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With its new 2.0-litre Ingenium engine, the updated Land Rover Discovery Sport is livelier and promises improved fuel economy.

25 May 2018


There's much to like about the Land Rover Discovery Sport. For one, it's a premium-badged seven-seating Sport Utility Vehicle (SUV) without the full-blown premium European price tag.

And unlike other more expensive and expansive seven-seat offerings like the Audi Q7, the BMW X5 and the Mercedes-Benz GLS, it's as compact as a five-seating BMW X3 or a Jaguar F-PACE, which makes for much easier manoeuvring and parking.

In fact, it's Land Rover's fastest-selling vehicle, with more than 200,000 units sold globally since its introduction in 2014. And now, the British marque has added a few more reasons for potential car buyers to consider the updated Disco Sport.

The same good looks and everyday comfort but with a little more grace and customisation options

An update? It looks very much the same, though

While the outgoing petrol-powered Disco Sport shared the heart of the Range Rover Evoque, the one you see here uses the group's new Ingenium engine.

Equipped with a new turbocharged 2.0-litre powerplant, there's still an equivalent 237bhp and 340Nm as before.

But while the full brunt of that power and torque used to flourish at 5,800rpm and 1,750rpm respectively, Land Rover has managed to boost low-end performance of the Ingenium unit with a new twin-scroll turbocharger setup, enabling its magic to happen much earlier.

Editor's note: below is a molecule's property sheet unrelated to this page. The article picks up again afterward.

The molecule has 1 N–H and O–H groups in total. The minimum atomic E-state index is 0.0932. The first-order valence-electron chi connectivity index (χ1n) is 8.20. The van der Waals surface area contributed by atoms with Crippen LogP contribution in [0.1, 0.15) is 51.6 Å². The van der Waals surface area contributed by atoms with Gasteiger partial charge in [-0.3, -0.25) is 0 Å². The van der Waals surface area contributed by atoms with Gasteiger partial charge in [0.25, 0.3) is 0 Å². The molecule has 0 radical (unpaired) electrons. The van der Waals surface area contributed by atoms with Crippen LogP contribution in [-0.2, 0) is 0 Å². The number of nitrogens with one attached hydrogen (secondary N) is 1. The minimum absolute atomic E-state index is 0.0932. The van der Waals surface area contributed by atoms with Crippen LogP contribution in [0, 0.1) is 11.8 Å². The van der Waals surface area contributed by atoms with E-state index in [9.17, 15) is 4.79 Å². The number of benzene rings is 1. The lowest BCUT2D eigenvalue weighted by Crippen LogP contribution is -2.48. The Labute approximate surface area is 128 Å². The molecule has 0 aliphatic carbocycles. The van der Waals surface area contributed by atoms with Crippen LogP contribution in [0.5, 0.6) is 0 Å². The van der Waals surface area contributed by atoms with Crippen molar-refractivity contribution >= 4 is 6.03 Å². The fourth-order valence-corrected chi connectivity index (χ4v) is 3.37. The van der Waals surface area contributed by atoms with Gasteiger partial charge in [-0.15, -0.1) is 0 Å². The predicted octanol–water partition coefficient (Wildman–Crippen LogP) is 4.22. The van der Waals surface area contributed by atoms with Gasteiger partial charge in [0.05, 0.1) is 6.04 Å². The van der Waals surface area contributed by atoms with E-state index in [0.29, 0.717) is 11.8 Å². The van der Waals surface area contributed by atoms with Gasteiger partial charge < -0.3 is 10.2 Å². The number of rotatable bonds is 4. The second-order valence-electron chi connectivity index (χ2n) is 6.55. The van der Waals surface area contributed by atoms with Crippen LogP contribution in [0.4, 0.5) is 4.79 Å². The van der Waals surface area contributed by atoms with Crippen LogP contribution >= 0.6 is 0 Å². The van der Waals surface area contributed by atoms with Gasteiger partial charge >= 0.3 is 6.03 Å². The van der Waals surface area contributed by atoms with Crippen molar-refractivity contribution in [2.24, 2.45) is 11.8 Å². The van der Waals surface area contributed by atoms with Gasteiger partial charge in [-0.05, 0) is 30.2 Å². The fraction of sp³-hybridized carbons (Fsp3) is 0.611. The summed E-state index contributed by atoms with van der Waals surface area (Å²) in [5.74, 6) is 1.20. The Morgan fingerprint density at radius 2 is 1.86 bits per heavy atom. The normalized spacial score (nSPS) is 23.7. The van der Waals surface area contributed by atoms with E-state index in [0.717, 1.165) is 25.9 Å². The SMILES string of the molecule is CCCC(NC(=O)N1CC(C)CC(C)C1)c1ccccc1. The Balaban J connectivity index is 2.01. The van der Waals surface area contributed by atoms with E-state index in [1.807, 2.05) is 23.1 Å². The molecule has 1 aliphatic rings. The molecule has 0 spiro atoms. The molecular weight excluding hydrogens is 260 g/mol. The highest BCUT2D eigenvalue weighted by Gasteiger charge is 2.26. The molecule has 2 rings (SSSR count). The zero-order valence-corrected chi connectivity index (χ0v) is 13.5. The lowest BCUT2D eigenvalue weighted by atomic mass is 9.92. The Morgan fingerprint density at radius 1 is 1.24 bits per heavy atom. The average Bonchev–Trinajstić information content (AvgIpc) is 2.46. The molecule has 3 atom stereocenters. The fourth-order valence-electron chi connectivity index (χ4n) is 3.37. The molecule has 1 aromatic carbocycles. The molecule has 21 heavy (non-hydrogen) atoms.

New 237bhp Ingenium engine offers better low-end performance as well as refinement

It's also silkier in operation than the unit it replaces, although still lacking the overall powertrain refinement of the Germans.

At the same time, mated to the now-familiar nine-speed ZF transmission, gear changes are executed with relative ease but the delay in downshift decisiveness can be a cause for frustration especially when you're piloting the near two-tonne SUV in a hurry.

But for the most part, it's not an issue that really dampens the appeal of the car. More importantly, the Ingenium engine affords an improved fuel economy of 0.5km/L over its predecessor.

Is there anything else new?


There's also an enlarged colour palette consisting of 12 new options and some new interior trim matching that of the Discovery, as well as alterations to the seat foam for added plush.

Cushier seats all around thanks to a new seat foam composition

Elsewhere, it's business as usual, with the Disco Sport offering a comfortable driving position, fit and finish of dependable quality and a minimum of 813 litres of load space.

Driver and passengers in the first two rows will find a sufficient amount of head and legroom although the last row is best reserved for unplanned tag-alongs, little children or the family pet.

Doesn't sound too bad of a deal. Should I seriously give this a shot?

There's no reason not to, honestly. It's not the best in any particular aspect but it's now a little more polished and offers a good balance of grace, space and pace for the average Singaporean family to pretty much go anywhere, do anything.

Fold the third-row seats and boot space increases to 981 litres

Best of all, at $229,999 (as of 11th May 2018), it does so at a price point lower than that of its rivals from across the North Sea.

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Car Information

This model is no longer being sold by local distributors

Price

: -

Engine Type

:

4-cylinder in-line 16-valve Turbocharged

Engine Cap

:

1997cc

Horsepower

:

177kW (237 bhp) / 5500 rpm

Torque

:

340 Nm / 1250 rpm

Transmission

:

9-speed (A)

Acceleration (0-100 km/h)

:

7.6sec

Top Speed

:

204km/h

Fuel consumption

:

12.5 km/L

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